Dowling Singh herself is Buddhist, but the book is chock full of insights from Jesus and great Christian thinkers and mystics. In fact, I think the book at its core level is about nothing more or less than “losing your life to find it,” and Dowling Singh quite understands the essence of Christian theology from the outside infinitely better than most of us insiders. If it doesn’t move you, you don’t have a pulse. And if there is not Spirit and life all over this book, I don’t know where the Spirit is. I dare you to make it through this book without both blowing a few mental circuits and shedding some hot tears. “We will discover for ourselves that the tragedy is not in dying, the tragedy is in living disconnected from Life. I have heard it said that our culture suffers not so much from the forces of darkness but the forces of shallowness. We will experience grace the moment we experience our connection with Spirit, the transcendent Reality, the Center to our periphery. We will experience grace the moment we experience Life beyond our cramped self-definition, the moment we take off the blinders and glory in all that is beyond ‘me.’”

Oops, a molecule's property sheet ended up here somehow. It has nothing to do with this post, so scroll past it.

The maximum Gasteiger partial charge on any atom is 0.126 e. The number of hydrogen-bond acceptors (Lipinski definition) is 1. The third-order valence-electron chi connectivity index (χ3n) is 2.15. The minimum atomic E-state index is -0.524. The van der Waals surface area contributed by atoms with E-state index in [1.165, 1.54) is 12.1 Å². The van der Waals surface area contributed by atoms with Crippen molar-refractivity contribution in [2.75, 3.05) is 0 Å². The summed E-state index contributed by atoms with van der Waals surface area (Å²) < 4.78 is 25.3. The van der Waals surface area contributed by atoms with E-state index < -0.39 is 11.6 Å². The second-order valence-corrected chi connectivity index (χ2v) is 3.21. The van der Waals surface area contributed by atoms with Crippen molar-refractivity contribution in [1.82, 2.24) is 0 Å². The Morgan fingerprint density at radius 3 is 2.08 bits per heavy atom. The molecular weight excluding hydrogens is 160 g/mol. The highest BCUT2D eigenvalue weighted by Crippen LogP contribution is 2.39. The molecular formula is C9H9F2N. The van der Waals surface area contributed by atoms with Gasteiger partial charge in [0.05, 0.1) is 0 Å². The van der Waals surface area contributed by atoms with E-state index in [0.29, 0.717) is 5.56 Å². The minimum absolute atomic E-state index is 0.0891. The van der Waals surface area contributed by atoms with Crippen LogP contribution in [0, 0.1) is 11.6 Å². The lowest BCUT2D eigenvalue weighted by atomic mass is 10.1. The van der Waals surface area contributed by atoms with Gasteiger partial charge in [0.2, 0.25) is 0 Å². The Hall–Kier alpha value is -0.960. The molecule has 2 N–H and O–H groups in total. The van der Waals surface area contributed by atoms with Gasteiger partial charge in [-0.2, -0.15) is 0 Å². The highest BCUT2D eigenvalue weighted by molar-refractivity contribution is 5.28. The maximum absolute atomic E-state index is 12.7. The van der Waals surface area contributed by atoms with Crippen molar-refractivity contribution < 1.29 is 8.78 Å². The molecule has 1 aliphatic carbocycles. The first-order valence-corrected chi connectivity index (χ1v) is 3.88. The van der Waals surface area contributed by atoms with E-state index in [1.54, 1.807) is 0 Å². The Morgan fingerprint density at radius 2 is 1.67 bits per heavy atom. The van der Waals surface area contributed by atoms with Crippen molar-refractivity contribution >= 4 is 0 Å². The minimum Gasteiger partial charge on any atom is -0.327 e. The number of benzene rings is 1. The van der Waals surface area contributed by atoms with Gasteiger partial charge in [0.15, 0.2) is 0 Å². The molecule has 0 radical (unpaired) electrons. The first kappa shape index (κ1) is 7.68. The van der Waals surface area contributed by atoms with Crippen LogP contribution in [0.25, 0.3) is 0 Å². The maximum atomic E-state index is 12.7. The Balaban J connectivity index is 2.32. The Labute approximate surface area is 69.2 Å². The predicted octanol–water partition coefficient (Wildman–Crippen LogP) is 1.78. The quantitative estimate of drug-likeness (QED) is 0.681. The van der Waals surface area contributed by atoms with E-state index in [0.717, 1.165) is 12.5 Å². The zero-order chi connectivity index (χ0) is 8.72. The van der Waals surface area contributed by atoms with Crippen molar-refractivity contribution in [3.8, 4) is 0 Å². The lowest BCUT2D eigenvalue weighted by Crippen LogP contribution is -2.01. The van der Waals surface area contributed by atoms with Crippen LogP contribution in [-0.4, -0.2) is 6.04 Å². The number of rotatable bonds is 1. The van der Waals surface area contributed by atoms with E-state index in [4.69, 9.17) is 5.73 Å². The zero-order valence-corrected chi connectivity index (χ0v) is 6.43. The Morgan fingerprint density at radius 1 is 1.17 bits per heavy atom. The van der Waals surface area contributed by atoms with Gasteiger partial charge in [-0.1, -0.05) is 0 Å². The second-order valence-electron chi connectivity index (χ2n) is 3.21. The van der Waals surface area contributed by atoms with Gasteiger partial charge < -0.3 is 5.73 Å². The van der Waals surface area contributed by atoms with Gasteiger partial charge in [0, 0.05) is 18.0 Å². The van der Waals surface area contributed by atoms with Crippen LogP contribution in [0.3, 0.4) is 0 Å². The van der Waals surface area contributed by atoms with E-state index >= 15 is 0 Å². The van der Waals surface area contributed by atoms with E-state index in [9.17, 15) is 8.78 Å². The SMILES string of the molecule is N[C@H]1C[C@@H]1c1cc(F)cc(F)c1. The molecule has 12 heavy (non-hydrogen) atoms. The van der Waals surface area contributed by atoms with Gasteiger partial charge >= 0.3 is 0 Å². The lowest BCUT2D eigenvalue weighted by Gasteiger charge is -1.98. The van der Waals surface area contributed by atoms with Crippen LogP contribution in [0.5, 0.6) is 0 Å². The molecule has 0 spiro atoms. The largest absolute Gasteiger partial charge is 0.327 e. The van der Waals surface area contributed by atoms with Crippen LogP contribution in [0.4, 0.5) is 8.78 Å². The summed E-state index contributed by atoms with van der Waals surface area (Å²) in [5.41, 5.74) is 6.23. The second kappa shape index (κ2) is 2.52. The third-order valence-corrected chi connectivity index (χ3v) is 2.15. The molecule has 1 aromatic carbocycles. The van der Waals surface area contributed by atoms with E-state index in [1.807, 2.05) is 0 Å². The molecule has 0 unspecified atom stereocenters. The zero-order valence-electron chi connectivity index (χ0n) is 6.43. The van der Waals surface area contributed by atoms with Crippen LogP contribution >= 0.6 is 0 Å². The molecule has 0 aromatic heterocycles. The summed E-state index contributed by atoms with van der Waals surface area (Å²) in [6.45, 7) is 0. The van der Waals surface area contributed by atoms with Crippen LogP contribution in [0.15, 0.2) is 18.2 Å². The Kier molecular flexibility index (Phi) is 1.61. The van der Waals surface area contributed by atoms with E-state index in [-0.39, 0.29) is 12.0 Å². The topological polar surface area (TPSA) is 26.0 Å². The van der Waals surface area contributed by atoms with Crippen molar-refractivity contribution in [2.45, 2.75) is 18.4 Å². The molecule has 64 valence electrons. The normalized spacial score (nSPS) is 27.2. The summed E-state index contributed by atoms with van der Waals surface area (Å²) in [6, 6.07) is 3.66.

And later, “The path home could be easily traced, much like a mother following her child’s path to bed. She sees what has been dropped on the way. If we were the mother following an enlightened being or the consciousness of one who has entered the Near Death experience, we would see the toys left behind and the shoes that had been dropped, the socks, the pants, the shirt, and the underwear; the body, the emotions, and the thoughts; and last, before the bed, just discarded on the floor, all separate sense of self.” Mercy.

Dowling Singh’s visionary, monumental work reframes the challenge of Jesus’ own teaching in an evocative, potentially life-altering way: if these are in fact the qualities of death and dying, what it would like if a person were able to experience the grace of dying while they are still alive?

Jonathon Martin, the books that most shaped me in 2014